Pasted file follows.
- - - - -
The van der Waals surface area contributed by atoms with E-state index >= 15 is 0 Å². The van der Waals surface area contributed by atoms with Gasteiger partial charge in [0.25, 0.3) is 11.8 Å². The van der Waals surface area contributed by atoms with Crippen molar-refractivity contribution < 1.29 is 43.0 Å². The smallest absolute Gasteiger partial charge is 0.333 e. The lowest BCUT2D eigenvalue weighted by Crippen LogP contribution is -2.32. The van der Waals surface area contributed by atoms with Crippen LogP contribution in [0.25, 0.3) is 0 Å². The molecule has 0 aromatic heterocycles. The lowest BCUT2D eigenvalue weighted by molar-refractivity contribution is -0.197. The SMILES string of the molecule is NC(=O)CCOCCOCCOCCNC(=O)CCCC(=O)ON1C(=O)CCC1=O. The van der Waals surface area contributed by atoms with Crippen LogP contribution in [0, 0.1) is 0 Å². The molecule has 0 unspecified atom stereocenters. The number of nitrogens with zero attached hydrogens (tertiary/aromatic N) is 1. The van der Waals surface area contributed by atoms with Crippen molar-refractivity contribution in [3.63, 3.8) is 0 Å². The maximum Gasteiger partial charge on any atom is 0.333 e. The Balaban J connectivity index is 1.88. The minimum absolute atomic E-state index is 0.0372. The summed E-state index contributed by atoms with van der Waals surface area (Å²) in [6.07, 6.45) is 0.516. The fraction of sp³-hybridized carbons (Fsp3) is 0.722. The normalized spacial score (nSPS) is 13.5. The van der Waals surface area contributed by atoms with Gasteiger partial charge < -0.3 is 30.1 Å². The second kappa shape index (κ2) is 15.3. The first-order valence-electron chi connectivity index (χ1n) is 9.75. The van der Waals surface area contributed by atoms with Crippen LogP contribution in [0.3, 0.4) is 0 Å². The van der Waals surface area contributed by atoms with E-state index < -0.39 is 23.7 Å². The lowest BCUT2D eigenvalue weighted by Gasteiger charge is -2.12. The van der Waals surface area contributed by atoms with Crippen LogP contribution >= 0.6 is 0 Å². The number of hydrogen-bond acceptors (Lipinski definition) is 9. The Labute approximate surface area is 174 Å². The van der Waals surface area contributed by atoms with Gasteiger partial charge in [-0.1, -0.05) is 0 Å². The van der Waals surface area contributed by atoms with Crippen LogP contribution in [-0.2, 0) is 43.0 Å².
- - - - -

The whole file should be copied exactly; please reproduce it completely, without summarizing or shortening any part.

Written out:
The van der Waals surface area contributed by atoms with E-state index >= 15 is 0 Å². The van der Waals surface area contributed by atoms with Gasteiger partial charge in [0.25, 0.3) is 11.8 Å². The van der Waals surface area contributed by atoms with Crippen molar-refractivity contribution < 1.29 is 43.0 Å². The smallest absolute Gasteiger partial charge is 0.333 e. The lowest BCUT2D eigenvalue weighted by Crippen LogP contribution is -2.32. The van der Waals surface area contributed by atoms with Crippen LogP contribution in [0.25, 0.3) is 0 Å². The molecule has 0 aromatic heterocycles. The lowest BCUT2D eigenvalue weighted by molar-refractivity contribution is -0.197. The SMILES string of the molecule is NC(=O)CCOCCOCCOCCNC(=O)CCCC(=O)ON1C(=O)CCC1=O. The van der Waals surface area contributed by atoms with Crippen LogP contribution in [0, 0.1) is 0 Å². The molecule has 0 unspecified atom stereocenters. The number of nitrogens with zero attached hydrogens (tertiary/aromatic N) is 1. The van der Waals surface area contributed by atoms with Crippen molar-refractivity contribution in [3.63, 3.8) is 0 Å². The maximum Gasteiger partial charge on any atom is 0.333 e. The Balaban J connectivity index is 1.88. The minimum absolute atomic E-state index is 0.0372. The summed E-state index contributed by atoms with van der Waals surface area (Å²) in [6.07, 6.45) is 0.516. The fraction of sp³-hybridized carbons (Fsp3) is 0.722. The normalized spacial score (nSPS) is 13.5. The van der Waals surface area contributed by atoms with Gasteiger partial charge < -0.3 is 30.1 Å². The second kappa shape index (κ2) is 15.3. The first-order valence-electron chi connectivity index (χ1n) is 9.75. The van der Waals surface area contributed by atoms with Crippen LogP contribution in [0.3, 0.4) is 0 Å². The van der Waals surface area contributed by atoms with E-state index < -0.39 is 23.7 Å². The lowest BCUT2D eigenvalue weighted by Gasteiger charge is -2.12. The van der Waals surface area contributed by atoms with Crippen LogP contribution >= 0.6 is 0 Å². The number of hydrogen-bond acceptors (Lipinski definition) is 9. The Labute approximate surface area is 174 Å². The van der Waals surface area contributed by atoms with Gasteiger partial charge in [-0.1, -0.05) is 0 Å². The van der Waals surface area contributed by atoms with Crippen LogP contribution in [-0.2, 0) is 43.0 Å².